Chada Katavi: Tanzania’s wild west
In the million-acre Katavi National Park, you may well meet more lions than people
Katavi National Park, in western Tanzania, had been all but abandoned when Chada was established as a primitive bush camp. Thirty years on, it is considerably more comfortable, but it still has the feel of an outpost.
Tents are zipped canvas, hot showers come in buckets (ordered in advance and hung from a nearby tree) and for seven months a year, when the tracks through the park are rendered impassable by rain and mud, the whole camp closes down.Despite the challenging environment, it’s not hard to see what attracted the pioneer campers. Wildlife is plentiful, and not in the least bit shy. And it’s still an empty place: sightings of other 4x4s are rare enough to foster a pleasant sense of kinship and camaraderie among fellow adventurers.
Where is it?
Katavi National Park is in central western Tanzania, about 30 miles east of Lake Tanganyika. Remote, even by African standards, it is reached by a three-hour light aircraft flight from Kilimanjaro airport, including a refuelling stop somewhere in between. Several daily flights connect Kilimanjaro with Dar es Salaam, or you can fly to Kilimanjaro from the UK with KLM (via Amsterdam), Qatar Airways (via Doha) or Kenya Airways (via Nairobi).
Katavi feels instantly different from the dry plains of northern Tanzania. The 45-minute drive from the airstrip to the lodge passes through forest as well as grassland, framed by a distant range of mountains. Other parts of the park have a Jurassic atmosphere, with swampy lowlands fringed by groves of palm trees.
Wide open and undisturbed, Katavi is a superb park for game-spotting. Huge numbers of zebras, buffaloes, giraffes and antelopes attract leopards, lions - 13 of them in one pride alone, often seen around the camp - and other predators, which wait in thickets of bush on the edge of the great plains. Hippos are also in abundance: one pool near Chada camp is home to 600 of them at the end of the dry season.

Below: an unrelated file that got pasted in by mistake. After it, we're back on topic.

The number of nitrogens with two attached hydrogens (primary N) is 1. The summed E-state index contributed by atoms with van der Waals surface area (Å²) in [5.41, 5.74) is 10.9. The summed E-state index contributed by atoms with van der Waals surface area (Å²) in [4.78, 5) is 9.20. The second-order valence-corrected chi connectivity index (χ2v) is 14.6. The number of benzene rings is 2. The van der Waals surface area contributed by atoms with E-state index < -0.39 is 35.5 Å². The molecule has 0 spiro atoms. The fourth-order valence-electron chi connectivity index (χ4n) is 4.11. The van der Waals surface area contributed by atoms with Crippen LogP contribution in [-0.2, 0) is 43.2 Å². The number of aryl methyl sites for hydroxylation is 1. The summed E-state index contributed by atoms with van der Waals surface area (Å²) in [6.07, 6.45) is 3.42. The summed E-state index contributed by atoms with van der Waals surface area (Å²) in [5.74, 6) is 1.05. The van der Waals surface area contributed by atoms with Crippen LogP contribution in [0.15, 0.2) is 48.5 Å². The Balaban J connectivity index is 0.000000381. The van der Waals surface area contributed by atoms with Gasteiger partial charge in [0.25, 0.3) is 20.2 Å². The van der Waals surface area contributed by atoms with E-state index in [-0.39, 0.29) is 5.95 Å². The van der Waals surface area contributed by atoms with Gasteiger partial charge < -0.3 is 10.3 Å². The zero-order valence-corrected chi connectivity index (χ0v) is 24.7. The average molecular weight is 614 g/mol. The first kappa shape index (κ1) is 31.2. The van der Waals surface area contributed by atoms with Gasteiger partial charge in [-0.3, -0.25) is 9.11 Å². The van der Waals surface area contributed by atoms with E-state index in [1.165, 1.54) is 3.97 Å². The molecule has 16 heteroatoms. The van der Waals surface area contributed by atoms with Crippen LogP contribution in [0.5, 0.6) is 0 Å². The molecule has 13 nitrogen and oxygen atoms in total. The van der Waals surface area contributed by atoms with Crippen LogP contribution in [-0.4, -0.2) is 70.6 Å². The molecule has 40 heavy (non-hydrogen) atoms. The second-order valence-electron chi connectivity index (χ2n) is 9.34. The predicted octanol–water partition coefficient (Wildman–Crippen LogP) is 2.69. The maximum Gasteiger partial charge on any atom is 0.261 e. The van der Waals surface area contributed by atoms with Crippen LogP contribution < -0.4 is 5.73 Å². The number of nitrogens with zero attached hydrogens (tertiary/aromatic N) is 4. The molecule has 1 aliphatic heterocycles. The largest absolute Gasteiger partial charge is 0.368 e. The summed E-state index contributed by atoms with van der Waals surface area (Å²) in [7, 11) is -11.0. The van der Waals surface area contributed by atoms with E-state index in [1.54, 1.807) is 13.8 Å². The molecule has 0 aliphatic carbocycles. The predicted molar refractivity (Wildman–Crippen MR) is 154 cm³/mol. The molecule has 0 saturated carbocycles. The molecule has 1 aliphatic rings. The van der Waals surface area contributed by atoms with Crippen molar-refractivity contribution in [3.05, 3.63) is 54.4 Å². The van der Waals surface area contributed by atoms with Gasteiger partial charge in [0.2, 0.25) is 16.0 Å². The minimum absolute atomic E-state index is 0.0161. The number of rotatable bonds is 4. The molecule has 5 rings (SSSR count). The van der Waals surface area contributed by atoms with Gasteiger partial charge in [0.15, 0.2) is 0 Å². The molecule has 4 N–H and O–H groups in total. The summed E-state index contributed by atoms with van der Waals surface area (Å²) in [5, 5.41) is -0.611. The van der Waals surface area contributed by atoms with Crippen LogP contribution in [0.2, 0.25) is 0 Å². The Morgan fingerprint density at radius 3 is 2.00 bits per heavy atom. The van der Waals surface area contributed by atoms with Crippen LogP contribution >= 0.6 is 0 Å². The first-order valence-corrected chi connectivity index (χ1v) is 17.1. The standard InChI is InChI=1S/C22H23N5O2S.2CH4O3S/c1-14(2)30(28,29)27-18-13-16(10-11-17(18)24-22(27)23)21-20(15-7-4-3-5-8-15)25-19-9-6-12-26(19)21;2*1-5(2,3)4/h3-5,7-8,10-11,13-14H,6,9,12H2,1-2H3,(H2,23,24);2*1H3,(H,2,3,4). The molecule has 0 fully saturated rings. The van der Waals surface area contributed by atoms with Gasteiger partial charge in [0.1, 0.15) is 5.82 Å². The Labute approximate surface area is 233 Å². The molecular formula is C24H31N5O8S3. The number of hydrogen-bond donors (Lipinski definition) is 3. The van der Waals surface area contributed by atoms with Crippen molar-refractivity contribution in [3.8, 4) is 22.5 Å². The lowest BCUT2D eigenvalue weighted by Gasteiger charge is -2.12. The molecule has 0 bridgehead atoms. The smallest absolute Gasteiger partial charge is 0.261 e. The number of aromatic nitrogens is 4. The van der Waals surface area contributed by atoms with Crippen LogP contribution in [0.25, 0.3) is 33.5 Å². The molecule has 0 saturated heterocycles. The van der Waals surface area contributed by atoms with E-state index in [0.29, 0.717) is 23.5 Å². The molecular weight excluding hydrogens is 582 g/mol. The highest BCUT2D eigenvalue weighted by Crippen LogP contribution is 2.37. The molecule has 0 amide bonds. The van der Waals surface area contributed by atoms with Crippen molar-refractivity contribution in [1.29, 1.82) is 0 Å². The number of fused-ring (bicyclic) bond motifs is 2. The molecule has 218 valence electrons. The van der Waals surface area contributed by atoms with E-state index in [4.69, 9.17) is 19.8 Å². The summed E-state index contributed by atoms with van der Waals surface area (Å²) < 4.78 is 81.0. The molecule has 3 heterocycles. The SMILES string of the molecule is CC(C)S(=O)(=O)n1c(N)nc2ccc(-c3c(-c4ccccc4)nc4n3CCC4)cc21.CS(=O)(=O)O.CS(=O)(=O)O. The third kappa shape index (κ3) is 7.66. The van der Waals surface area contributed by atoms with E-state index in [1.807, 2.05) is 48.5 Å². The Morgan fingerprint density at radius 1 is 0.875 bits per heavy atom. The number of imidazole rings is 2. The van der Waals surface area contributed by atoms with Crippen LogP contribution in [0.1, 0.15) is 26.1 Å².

Accommodation and food
Chada Katavi is one for the traditionalist - a romantic tented camp which lives up to the mantra of its parent company, Nomad Tanzania: “everything you need and nothing you don’t”. That means no WiFi, no power outlets in the tents and no water heaters. instead,six gallons of hot water is brought on demand and poured into bucket showers.
There are just six guest tents, all with views of the surrounding plains. The canvas sides can be rolled back for a better view - and to let in a cool breeze. Furnishings are simple, but the beds are soft and comfortable.
Food is delicious and eclectic, ranging from lamb stew with vegetables to bobotie (a moussaka-like South African dish) and plantain salad. Tasty soups to start are a highlight. All meals are served at a communal table.
When to go
Chada Katavi opens in June each year, after the end of the wet season, and as the ground dries out animals congregate around just two reliable sources of water in the area. The best game sightings are therefore usually in October, before the rains return the following month, but are good throughout the season. The camp closes in mid-November. Katavi is hot all year, but coolest in July (high 30C, low 16C) and hottest in October (high 34C, low 21C).
Price and booking
Rates for Chada Katavi start at about £600 per person per night in low season, including full board and most activities, but excluding flights and transfers. For more information and suggested itineraries, see the Nomad Tanzania website, and to book contact Yellow Zebra Safaris